Board Finds that Marriage Was Valid for Immigration Purposes: 15 I&N Dec. at 779-80

Counsel for the petitioner conceded that the New York Domestic Relations Law did prohibit marriage between an uncle and niece. However, counsel argued that this restriction applied only to marriages performed in New York.

Petitioner's counsel relied on the state court decision in Estate of May, 305 N.Y. 486 (1953) [PDF version]. In that case, the New York Court of Appeals held that a marriage between an uncle and niece who resided in New York but who had entered into their marriage in Rhode Island was legal. The New York Court of Appeals held: “We regard the law as settled that, subject to two exceptions …, and in the absence of a statute expressly regulating within the domiciliary State marriages solemnized abroad, the legality of a marriage between persons sui juris is to be determined by the law of the place where it is celebrated.” (Internal citation omitted.) The New York Court of Appeals recognized that the marriage would have been void had it been celebrated in New York, but concluded that because the marriage was celebrated outside of New York, the pertinent issue, absent any statute to the contrary, was whether the marriage was valid where it was celebrated. Although Estate of May specified that the couple was Jewish, the Board did not consider that a limitation on the decision.

Based on Estate of May and similar decisions, the Board found that the holding in Matter of Zappia was distinguishable from the instant case. In Matter of Zappia, the state law at issue explicitly covered marriages where the couple married in a different state to evade the laws of Wisconsin. New York, the Board concluded, had no similar evasion laws.

The Board thus concluded as follows: “It appears that an out-of-state marriage entered into by an uncle and niece who are residents of the State of New York does not violate the public policy of that State, and will be recognized as valid in New York.” For this reason, the Board sustained the petitioner's appeal and remanded the record to the district director for consideration of whether the marriage was bona fide.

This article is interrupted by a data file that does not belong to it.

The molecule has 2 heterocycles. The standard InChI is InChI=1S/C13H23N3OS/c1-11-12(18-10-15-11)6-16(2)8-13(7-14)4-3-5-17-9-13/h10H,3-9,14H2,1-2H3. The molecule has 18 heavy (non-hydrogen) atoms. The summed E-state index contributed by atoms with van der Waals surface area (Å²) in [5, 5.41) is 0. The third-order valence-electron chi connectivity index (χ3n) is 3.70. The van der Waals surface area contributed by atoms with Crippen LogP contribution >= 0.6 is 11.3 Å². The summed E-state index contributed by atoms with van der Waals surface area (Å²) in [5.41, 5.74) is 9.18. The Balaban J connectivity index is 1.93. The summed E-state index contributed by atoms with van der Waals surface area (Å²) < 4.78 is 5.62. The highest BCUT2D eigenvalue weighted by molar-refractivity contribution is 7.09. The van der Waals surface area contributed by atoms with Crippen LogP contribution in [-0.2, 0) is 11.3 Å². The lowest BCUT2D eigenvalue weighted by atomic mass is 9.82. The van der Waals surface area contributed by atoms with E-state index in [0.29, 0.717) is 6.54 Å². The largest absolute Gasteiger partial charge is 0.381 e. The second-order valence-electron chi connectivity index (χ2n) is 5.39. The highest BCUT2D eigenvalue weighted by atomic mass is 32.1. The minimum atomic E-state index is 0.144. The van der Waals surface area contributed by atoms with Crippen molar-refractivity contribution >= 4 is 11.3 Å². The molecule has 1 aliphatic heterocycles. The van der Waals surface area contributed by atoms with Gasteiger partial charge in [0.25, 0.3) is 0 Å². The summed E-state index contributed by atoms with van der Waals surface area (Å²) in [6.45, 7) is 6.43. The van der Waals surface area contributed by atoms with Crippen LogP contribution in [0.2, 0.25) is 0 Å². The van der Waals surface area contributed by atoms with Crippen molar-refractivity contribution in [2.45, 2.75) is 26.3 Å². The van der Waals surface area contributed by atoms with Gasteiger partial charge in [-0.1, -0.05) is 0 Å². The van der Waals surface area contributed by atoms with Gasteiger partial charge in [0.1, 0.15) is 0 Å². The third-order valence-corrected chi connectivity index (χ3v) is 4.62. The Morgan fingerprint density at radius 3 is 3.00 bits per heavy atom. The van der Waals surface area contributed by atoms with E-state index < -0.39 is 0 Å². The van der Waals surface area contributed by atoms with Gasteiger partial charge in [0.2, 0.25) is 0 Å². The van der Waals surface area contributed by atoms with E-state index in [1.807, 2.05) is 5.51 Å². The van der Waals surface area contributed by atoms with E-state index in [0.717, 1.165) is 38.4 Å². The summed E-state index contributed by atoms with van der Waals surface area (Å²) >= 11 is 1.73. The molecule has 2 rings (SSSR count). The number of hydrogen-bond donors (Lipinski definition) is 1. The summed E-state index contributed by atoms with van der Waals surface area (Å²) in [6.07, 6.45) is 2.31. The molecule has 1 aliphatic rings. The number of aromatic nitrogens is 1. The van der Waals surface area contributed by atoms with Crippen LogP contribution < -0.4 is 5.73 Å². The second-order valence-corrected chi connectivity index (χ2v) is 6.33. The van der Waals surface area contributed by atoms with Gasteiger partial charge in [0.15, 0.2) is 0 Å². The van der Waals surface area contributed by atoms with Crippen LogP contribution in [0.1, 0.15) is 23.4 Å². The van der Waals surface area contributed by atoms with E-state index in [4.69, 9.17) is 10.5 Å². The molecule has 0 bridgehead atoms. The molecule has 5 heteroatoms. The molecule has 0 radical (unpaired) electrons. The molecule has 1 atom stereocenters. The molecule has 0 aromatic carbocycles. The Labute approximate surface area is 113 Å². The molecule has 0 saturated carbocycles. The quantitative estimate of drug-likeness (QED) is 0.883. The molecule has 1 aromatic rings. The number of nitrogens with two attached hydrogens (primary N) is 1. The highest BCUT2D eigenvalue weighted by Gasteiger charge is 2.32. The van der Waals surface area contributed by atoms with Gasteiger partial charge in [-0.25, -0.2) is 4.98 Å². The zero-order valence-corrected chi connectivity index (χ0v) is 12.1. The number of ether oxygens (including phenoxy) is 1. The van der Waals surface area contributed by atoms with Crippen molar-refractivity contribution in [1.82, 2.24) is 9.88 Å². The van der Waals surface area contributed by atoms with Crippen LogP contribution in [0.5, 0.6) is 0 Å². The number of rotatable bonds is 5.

Reference in Adjudicator's Field Manual

The United States Citizenship and Immigration Services' (USCIS's) Adjudicator's Field Manual (AFM) addresses Matter of Da Silva briefly in the context of spousal petitions involving minors. At AFM 21.3(b)(2)(D)(ii), the AFM cites to the decision for the proposition that: “A marriage involving a minor may be legal in the place of celebration but void under the state law of the minor's residence as contrary to state public policy. Conversely, state law may prohibit a marriage of a person under age 16, but may recognize as valid an out of state marriage of a resident under age 16.”

We discuss issues specific to marriages involving minors in a separate and comprehensive article [see article].

Conclusion

Matter of Da Silva addresses a rare situation in which an immigrant visa petition may be filed on behalf of a spouse in a state where they could not enter into the marriage in question, but where the public policy of the state recognizes the marriage provided that it was entered into elsewhere. While rare, the issue may apply in certain cases where one party to the marriage is a minor or where the parties are closely related. In these types of cases, the petitioner should consult with an experienced immigration attorney for case-specific guidance on the advisability of a spousal petition. The Board subsequently applied similar reasoning in the K visa fiancé(e) petition context in Matter of Balodis, 17 I&N Dec. 428 (BIA 1980) [see article].